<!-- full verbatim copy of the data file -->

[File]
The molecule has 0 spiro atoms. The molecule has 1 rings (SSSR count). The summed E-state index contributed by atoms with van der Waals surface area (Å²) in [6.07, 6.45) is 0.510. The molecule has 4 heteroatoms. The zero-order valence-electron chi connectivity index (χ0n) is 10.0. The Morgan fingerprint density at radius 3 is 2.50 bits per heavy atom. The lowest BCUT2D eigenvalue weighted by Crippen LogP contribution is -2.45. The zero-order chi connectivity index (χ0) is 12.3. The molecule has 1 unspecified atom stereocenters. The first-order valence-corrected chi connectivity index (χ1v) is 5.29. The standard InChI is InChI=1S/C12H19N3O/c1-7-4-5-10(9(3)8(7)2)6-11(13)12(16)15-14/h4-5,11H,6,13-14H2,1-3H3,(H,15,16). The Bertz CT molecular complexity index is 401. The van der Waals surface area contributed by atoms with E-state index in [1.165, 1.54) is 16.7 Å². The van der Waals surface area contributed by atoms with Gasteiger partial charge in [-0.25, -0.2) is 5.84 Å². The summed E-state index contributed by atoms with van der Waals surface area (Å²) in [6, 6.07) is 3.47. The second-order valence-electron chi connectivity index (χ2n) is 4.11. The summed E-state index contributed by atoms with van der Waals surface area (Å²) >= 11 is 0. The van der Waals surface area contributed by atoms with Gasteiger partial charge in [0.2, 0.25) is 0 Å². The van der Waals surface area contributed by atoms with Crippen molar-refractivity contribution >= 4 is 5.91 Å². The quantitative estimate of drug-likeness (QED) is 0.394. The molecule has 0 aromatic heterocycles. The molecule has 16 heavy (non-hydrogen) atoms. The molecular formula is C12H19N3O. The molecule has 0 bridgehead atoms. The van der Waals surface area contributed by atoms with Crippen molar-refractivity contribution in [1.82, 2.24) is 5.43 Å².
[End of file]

The molecule has 0 spiro atoms. The molecule has 1 rings (SSSR count). The summed E-state index contributed by atoms with van der Waals surface area (Å²) in [6.07, 6.45) is 0.510. The molecule has 4 heteroatoms. The zero-order valence-electron chi connectivity index (χ0n) is 10.0. The Morgan fingerprint density at radius 3 is 2.50 bits per heavy atom. The lowest BCUT2D eigenvalue weighted by Crippen LogP contribution is -2.45. The zero-order chi connectivity index (χ0) is 12.3. The molecule has 1 unspecified atom stereocenters. The first-order valence-corrected chi connectivity index (χ1v) is 5.29. The standard InChI is InChI=1S/C12H19N3O/c1-7-4-5-10(9(3)8(7)2)6-11(13)12(16)15-14/h4-5,11H,6,13-14H2,1-3H3,(H,15,16). The Bertz CT molecular complexity index is 401. The van der Waals surface area contributed by atoms with E-state index in [1.165, 1.54) is 16.7 Å². The van der Waals surface area contributed by atoms with Gasteiger partial charge in [-0.25, -0.2) is 5.84 Å². The summed E-state index contributed by atoms with van der Waals surface area (Å²) in [6, 6.07) is 3.47. The second-order valence-electron chi connectivity index (χ2n) is 4.11. The summed E-state index contributed by atoms with van der Waals surface area (Å²) >= 11 is 0. The van der Waals surface area contributed by atoms with Gasteiger partial charge in [0.2, 0.25) is 0 Å². The van der Waals surface area contributed by atoms with Crippen molar-refractivity contribution >= 4 is 5.91 Å². The quantitative estimate of drug-likeness (QED) is 0.394. The molecule has 0 aromatic heterocycles. The molecule has 16 heavy (non-hydrogen) atoms. The molecular formula is C12H19N3O. The molecule has 0 bridgehead atoms. The van der Waals surface area contributed by atoms with Crippen molar-refractivity contribution in [1.82, 2.24) is 5.43 Å².